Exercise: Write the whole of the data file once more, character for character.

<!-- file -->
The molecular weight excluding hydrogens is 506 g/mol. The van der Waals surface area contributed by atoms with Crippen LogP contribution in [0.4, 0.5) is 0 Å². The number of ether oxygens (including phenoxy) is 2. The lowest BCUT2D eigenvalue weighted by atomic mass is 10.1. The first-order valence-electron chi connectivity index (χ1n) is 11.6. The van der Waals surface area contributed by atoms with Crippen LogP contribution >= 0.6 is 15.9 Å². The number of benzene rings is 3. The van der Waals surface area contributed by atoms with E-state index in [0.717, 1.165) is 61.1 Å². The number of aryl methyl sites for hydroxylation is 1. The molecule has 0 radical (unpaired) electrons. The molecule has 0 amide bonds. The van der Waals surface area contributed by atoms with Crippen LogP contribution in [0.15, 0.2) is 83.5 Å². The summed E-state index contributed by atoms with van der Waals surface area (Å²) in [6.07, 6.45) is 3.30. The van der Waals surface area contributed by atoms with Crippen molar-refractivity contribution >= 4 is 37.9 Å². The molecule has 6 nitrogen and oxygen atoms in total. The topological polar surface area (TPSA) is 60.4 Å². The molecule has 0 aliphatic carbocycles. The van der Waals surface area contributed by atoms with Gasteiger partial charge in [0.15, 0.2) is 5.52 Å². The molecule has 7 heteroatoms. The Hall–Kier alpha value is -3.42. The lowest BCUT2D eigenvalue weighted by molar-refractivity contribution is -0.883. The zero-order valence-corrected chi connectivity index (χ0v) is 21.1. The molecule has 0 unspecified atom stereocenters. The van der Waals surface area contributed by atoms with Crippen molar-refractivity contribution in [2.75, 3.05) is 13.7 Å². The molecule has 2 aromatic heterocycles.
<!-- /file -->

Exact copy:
The molecular weight excluding hydrogens is 506 g/mol. The van der Waals surface area contributed by atoms with Crippen LogP contribution in [0.4, 0.5) is 0 Å². The number of ether oxygens (including phenoxy) is 2. The lowest BCUT2D eigenvalue weighted by atomic mass is 10.1. The first-order valence-electron chi connectivity index (χ1n) is 11.6. The van der Waals surface area contributed by atoms with Crippen LogP contribution >= 0.6 is 15.9 Å². The number of benzene rings is 3. The van der Waals surface area contributed by atoms with E-state index in [0.717, 1.165) is 61.1 Å². The number of aryl methyl sites for hydroxylation is 1. The molecule has 0 radical (unpaired) electrons. The molecule has 0 amide bonds. The van der Waals surface area contributed by atoms with Crippen LogP contribution in [0.15, 0.2) is 83.5 Å². The summed E-state index contributed by atoms with van der Waals surface area (Å²) in [6.07, 6.45) is 3.30. The van der Waals surface area contributed by atoms with Crippen molar-refractivity contribution >= 4 is 37.9 Å². The molecule has 6 nitrogen and oxygen atoms in total. The topological polar surface area (TPSA) is 60.4 Å². The molecule has 0 aliphatic carbocycles. The van der Waals surface area contributed by atoms with Gasteiger partial charge in [0.15, 0.2) is 5.52 Å². The molecule has 7 heteroatoms. The Hall–Kier alpha value is -3.42. The lowest BCUT2D eigenvalue weighted by molar-refractivity contribution is -0.883. The zero-order valence-corrected chi connectivity index (χ0v) is 21.1. The molecule has 0 unspecified atom stereocenters. The van der Waals surface area contributed by atoms with Crippen molar-refractivity contribution in [2.75, 3.05) is 13.7 Å². The molecule has 2 aromatic heterocycles.